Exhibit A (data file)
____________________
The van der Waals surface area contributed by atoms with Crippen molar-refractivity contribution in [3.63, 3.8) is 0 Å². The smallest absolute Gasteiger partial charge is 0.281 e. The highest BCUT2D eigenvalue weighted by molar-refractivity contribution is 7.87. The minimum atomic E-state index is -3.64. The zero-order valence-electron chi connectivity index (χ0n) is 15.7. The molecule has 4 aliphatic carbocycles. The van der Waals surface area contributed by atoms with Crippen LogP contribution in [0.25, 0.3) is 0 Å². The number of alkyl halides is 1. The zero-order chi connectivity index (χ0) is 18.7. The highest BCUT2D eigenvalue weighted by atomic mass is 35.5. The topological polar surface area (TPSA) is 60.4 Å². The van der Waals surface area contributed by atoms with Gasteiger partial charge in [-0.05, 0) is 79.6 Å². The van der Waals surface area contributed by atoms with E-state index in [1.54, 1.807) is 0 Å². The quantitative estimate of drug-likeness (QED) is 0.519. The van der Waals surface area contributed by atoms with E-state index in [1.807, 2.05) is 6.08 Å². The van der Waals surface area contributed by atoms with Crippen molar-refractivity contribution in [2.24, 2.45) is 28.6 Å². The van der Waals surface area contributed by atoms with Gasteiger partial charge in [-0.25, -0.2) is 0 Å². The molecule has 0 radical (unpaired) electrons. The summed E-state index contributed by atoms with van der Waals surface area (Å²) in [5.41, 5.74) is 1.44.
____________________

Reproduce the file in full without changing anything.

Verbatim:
The van der Waals surface area contributed by atoms with Crippen molar-refractivity contribution in [3.63, 3.8) is 0 Å². The smallest absolute Gasteiger partial charge is 0.281 e. The highest BCUT2D eigenvalue weighted by molar-refractivity contribution is 7.87. The minimum atomic E-state index is -3.64. The zero-order valence-electron chi connectivity index (χ0n) is 15.7. The molecule has 4 aliphatic carbocycles. The van der Waals surface area contributed by atoms with Crippen LogP contribution in [0.25, 0.3) is 0 Å². The number of alkyl halides is 1. The zero-order chi connectivity index (χ0) is 18.7. The highest BCUT2D eigenvalue weighted by atomic mass is 35.5. The topological polar surface area (TPSA) is 60.4 Å². The van der Waals surface area contributed by atoms with Gasteiger partial charge in [-0.05, 0) is 79.6 Å². The van der Waals surface area contributed by atoms with E-state index in [1.54, 1.807) is 0 Å². The quantitative estimate of drug-likeness (QED) is 0.519. The van der Waals surface area contributed by atoms with E-state index in [1.807, 2.05) is 6.08 Å². The van der Waals surface area contributed by atoms with Crippen molar-refractivity contribution in [2.24, 2.45) is 28.6 Å². The van der Waals surface area contributed by atoms with Gasteiger partial charge in [-0.25, -0.2) is 0 Å². The molecule has 0 radical (unpaired) electrons. The summed E-state index contributed by atoms with van der Waals surface area (Å²) in [5.41, 5.74) is 1.44.